Quinoa Salad with Chickpeas and Paprika Vinaigrette

January 12, 2013 By: Megabeth Category: Salads, Side Dishes

Quinoa Salad with Chickpeas and Paprika Vinaigrette

Looking for a potluck dish? You’ve got it right here!

However, let me be honest, I think I had some pot-luck bad luck when it came to taking pictures of the completed dish. So, I apologize for the lackluster photos. I couldn’t *not* share this recipe because it really was just that good.

We had to say goodbye to two of our original vegetarian potluck crew as they move on to Boston. Our theme for the night was an Italian feast. Charged with bringing a side-dish, I wanted something flavorful and interesting. This fit that bill.

You can serve this salad warm or cold. Perfect for a potluck so you don’t have to worry about heating anything up.

Smoky paprika is something you should keep in your spice rack at all times. It adds a unique flavor to any dish.

Quinoa Salad with Chickpeas and Paprika Vinaigrette
Recipe from: Katherine Martinelli

  • 1½ cups quinoa, rinsed and drained
  • Salt
  • 6 small or 3 large portabello mushrooms (about 6 ounces), sliced
  • 1 teaspoon balsamic vinegar
  • 1 (15- to 16-ounce) can chickpeas, rinsed and drained
  • 1 unpeeled cucumber, chopped
  • 6 ounces grape or cherry tomatoes, halved or quartered
  • ½ cup chopped fresh cilantro/coriander
  • 1½ cups crumbled feta or Bulgarian cheese (about 7 ounces), divided
  • ¼ cup red wine vinegar
  • 2½ teaspoons smoked paprika
  • ½ cup olive oil
  • Pepper
  1. Put the quinoa in a large saucepan and 1¾ cup water, or enough water to cover quinoa by about 1 inch. Season generously with salt. Bring to a boil, then reduce heat to medium-low; cover and simmer until quinoa is tender, about 15 minutes. Remove from the heat and allow to rest, covered, for 5 minutes. Fluff with a fork and drain of any remaining liquid, if there is any. Allow to cool slightly. (Megabeth note: I just made my quinoa in the rice cooker. Used the same quinoa to water ratio, turned on the cooker and let it cook while I prepared the rest of the ingredients.)
  2. Heat a drop of olive oil in a large skillet (preferably cast iron) until very hot. Add the portabello mushrooms and cook until tender and cooked through. Add the balsamic vinegar and cook until fully absorbed, another minute. Remove from the heat and set aside to cool slightly.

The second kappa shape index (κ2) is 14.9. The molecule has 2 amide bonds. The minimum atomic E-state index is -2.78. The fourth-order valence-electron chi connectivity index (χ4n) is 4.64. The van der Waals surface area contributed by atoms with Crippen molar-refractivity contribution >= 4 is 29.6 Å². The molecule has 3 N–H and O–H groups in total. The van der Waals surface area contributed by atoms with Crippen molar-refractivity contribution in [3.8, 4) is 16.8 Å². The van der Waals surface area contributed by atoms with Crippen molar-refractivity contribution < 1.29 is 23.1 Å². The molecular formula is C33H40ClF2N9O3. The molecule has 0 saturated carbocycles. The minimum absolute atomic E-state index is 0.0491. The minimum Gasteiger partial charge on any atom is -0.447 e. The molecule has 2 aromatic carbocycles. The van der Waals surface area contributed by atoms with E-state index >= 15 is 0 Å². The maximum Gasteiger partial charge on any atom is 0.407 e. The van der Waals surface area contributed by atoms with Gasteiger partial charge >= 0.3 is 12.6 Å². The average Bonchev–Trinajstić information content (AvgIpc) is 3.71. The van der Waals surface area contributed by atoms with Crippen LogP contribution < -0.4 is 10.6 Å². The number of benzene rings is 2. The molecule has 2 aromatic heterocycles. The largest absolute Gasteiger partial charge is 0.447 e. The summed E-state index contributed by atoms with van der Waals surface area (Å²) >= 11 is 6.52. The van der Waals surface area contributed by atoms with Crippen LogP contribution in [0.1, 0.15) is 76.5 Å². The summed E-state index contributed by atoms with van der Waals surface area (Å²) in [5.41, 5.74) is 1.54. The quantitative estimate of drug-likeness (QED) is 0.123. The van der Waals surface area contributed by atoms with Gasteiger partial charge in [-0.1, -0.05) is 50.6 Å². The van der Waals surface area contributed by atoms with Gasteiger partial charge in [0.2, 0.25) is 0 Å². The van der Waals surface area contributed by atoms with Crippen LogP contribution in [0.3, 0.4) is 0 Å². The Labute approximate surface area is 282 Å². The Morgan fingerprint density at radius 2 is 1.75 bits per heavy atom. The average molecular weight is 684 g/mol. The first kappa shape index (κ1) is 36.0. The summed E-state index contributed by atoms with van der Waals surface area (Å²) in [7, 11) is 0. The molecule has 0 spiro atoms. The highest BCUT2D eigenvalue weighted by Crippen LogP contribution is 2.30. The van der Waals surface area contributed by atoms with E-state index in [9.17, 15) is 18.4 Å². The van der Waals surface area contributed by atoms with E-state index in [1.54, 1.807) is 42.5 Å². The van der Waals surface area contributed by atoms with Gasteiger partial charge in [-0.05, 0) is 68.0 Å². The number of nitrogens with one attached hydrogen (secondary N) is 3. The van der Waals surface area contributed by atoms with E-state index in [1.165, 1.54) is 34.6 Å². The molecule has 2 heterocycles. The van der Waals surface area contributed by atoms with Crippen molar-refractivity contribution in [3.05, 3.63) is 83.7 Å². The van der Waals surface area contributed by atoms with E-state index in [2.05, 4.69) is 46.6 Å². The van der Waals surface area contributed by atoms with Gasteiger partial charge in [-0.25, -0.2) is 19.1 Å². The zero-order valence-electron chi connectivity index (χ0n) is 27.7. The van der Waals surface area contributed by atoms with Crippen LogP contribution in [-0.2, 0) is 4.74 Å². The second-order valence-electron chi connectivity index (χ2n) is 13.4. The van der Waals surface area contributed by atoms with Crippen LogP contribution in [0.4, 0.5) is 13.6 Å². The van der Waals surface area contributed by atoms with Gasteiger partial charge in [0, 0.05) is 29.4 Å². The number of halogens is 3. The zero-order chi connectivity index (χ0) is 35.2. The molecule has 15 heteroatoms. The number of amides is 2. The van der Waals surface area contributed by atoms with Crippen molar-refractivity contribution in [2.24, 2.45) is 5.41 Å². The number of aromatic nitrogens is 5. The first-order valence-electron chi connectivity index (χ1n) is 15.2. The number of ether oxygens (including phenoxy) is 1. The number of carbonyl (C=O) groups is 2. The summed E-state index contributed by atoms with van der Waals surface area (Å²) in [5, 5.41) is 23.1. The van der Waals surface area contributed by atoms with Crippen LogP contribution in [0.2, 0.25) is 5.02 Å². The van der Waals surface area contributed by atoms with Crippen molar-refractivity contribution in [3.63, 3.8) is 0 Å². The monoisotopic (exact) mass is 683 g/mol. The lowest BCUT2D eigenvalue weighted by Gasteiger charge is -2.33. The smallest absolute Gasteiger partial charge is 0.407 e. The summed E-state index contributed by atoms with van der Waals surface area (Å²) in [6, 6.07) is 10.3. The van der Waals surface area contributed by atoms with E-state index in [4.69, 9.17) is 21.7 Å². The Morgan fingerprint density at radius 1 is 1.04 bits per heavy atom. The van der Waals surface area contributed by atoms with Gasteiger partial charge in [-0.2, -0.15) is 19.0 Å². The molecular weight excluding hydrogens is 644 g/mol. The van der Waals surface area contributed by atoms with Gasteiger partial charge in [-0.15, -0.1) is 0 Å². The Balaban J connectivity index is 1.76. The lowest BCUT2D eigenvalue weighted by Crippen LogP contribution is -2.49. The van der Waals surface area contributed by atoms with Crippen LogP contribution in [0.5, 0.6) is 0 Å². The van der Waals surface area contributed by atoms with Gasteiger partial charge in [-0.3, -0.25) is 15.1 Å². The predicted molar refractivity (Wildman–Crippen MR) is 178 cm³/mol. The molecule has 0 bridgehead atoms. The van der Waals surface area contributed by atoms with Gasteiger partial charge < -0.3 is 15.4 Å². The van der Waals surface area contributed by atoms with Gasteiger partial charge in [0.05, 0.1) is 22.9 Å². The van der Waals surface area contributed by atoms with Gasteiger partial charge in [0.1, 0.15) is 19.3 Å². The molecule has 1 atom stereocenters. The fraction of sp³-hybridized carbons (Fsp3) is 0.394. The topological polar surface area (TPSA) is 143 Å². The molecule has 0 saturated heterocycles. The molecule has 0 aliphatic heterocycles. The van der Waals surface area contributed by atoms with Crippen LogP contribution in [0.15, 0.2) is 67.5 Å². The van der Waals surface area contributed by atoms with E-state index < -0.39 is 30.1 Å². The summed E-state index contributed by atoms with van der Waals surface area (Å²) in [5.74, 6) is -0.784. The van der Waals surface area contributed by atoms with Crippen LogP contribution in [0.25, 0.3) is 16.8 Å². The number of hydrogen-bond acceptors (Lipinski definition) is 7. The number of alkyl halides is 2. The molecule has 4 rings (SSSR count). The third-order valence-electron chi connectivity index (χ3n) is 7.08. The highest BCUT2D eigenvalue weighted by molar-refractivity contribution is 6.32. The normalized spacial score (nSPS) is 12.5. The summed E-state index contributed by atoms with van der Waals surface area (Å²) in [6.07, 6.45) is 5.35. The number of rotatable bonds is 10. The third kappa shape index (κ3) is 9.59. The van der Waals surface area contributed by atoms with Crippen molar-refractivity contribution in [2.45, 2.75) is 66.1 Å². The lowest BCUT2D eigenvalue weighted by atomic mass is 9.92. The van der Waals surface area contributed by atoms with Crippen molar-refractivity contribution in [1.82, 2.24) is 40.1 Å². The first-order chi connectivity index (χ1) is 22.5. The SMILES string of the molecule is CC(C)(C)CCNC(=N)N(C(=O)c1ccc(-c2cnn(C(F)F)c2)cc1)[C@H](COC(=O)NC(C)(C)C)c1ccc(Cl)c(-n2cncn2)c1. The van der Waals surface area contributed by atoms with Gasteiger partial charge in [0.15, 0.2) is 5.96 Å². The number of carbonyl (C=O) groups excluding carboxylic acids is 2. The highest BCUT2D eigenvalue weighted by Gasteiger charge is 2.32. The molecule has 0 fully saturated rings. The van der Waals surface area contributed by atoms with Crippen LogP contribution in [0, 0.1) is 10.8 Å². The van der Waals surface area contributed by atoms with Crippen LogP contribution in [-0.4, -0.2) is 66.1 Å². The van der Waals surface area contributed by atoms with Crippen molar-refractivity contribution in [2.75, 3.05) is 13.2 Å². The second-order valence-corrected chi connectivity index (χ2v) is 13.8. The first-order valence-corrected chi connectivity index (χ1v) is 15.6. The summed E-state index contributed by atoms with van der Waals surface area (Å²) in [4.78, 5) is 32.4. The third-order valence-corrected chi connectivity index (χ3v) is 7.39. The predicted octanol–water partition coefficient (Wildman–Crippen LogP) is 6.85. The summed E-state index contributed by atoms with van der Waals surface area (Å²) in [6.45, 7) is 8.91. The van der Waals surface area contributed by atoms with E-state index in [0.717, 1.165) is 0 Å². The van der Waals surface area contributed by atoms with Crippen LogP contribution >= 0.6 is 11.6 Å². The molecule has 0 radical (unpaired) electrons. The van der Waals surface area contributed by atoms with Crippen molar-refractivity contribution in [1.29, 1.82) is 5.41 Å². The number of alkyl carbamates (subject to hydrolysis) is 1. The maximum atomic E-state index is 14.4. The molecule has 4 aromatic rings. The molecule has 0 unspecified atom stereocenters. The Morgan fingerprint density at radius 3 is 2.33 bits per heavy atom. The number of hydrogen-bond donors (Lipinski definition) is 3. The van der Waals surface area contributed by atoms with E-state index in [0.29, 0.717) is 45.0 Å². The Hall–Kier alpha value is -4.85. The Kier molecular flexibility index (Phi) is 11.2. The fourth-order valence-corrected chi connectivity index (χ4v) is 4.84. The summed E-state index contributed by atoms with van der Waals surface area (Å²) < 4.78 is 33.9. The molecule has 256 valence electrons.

3. Put the chickpeas, cucumber, tomatoes, cilantro, 1 cup of cheese, and half of the mushrooms in a large bowl.
  4. Add the cooled quinoa and toss gently to blend.
  5. Whisk vinegar and smoked paprika in small bowl. Gradually whisk in oil. Season dressing with salt and pepper.
  6. Pour dressing over salad; toss to coat.
  7. Sprinkle remaining feta and mushrooms over and serve immediately.

Quinoa Salad with Chickpeas and Paprika Vinaigrette

Veggin’ Cookbook Chronicles: Poor Person’s Sukiyaki

July 03, 2010 By: Megabeth Category: Cookbook Chronicle Challenge, Main Dishes

The title of my next cookbook is a novel in itself: From a Monastery Kitchen: A practical cookbook of vegetarian recipes for the four seasons complete from soups to desserts with breads. This cookbook, written in 1976, was inspired by a visit to a monastery in the Hudson Valley. The recipes were compiled by Elise Boulding with the assistance of Brother Victor Avila.

Divided by season, each section features starters to deserts. Illustrations are more whimsical and have nothing to do with the final dish.

Each recipe is framed with, as the author describes it, “a collage of quotations and art that is intended to reflect the nearly two-thousand-year-old experience of monastic life as an affirmation of wholeness, simplicity, and joy.” Many are good reading while you are waiting for your pot to boil or your food to cook.

These are a few the struck a cord with me:

“A little Madness in the Spring is wholesome even for the King” – Emily Dickinson

“Many’s the long night I dreamed of cheese – toasted, mostly” – Robert Louis Stevenson

“Many excellent cooks are spoiled by going into the arts” – Gauguin

“The bigger the dairymaid, the better the cheese” – Derbyshire Proverb